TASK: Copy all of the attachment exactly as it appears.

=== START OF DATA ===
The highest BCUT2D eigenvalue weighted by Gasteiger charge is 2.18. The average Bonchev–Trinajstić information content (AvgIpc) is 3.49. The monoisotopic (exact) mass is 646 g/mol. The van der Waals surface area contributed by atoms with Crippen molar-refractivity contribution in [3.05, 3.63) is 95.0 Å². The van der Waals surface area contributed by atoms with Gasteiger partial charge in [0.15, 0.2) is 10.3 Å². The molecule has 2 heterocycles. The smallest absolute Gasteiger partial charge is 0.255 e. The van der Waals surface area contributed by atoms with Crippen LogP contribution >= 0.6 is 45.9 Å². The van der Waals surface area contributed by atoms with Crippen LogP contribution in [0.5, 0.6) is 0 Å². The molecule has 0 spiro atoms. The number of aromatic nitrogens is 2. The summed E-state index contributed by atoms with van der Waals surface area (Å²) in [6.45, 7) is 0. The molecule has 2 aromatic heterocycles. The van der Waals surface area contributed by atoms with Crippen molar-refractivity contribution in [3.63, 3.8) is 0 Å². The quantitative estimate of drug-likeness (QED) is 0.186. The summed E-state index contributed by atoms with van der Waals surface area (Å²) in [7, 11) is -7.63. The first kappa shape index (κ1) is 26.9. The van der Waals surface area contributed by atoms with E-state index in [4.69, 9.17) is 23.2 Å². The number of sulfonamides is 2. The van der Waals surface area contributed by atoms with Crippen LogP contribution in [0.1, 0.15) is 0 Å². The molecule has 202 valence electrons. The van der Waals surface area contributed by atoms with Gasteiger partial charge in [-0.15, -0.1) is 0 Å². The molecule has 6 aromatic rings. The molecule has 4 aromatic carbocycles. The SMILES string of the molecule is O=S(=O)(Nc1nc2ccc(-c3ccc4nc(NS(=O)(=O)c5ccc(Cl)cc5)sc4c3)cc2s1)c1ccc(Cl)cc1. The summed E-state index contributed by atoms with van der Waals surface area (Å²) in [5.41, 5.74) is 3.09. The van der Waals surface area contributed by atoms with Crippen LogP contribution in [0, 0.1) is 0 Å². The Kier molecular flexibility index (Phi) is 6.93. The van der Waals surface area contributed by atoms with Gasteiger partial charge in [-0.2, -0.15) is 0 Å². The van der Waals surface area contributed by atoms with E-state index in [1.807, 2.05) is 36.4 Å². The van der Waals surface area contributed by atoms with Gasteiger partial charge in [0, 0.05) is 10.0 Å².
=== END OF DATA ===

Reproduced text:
The highest BCUT2D eigenvalue weighted by Gasteiger charge is 2.18. The average Bonchev–Trinajstić information content (AvgIpc) is 3.49. The monoisotopic (exact) mass is 646 g/mol. The van der Waals surface area contributed by atoms with Crippen molar-refractivity contribution in [3.05, 3.63) is 95.0 Å². The van der Waals surface area contributed by atoms with Gasteiger partial charge in [0.15, 0.2) is 10.3 Å². The molecule has 2 heterocycles. The smallest absolute Gasteiger partial charge is 0.255 e. The van der Waals surface area contributed by atoms with Crippen LogP contribution >= 0.6 is 45.9 Å². The van der Waals surface area contributed by atoms with Crippen LogP contribution in [0.5, 0.6) is 0 Å². The molecule has 0 spiro atoms. The number of aromatic nitrogens is 2. The summed E-state index contributed by atoms with van der Waals surface area (Å²) in [6.45, 7) is 0. The molecule has 2 aromatic heterocycles. The van der Waals surface area contributed by atoms with Crippen molar-refractivity contribution in [3.63, 3.8) is 0 Å². The quantitative estimate of drug-likeness (QED) is 0.186. The summed E-state index contributed by atoms with van der Waals surface area (Å²) in [7, 11) is -7.63. The first kappa shape index (κ1) is 26.9. The van der Waals surface area contributed by atoms with E-state index in [4.69, 9.17) is 23.2 Å². The number of sulfonamides is 2. The van der Waals surface area contributed by atoms with Crippen LogP contribution in [0.1, 0.15) is 0 Å². The molecule has 202 valence electrons. The van der Waals surface area contributed by atoms with Gasteiger partial charge in [-0.15, -0.1) is 0 Å². The molecule has 6 aromatic rings. The molecule has 4 aromatic carbocycles. The SMILES string of the molecule is O=S(=O)(Nc1nc2ccc(-c3ccc4nc(NS(=O)(=O)c5ccc(Cl)cc5)sc4c3)cc2s1)c1ccc(Cl)cc1. The summed E-state index contributed by atoms with van der Waals surface area (Å²) in [5.41, 5.74) is 3.09. The van der Waals surface area contributed by atoms with Crippen LogP contribution in [0, 0.1) is 0 Å². The Kier molecular flexibility index (Phi) is 6.93. The van der Waals surface area contributed by atoms with Gasteiger partial charge in [-0.2, -0.15) is 0 Å². The van der Waals surface area contributed by atoms with E-state index in [1.807, 2.05) is 36.4 Å². The van der Waals surface area contributed by atoms with Gasteiger partial charge in [0, 0.05) is 10.0 Å².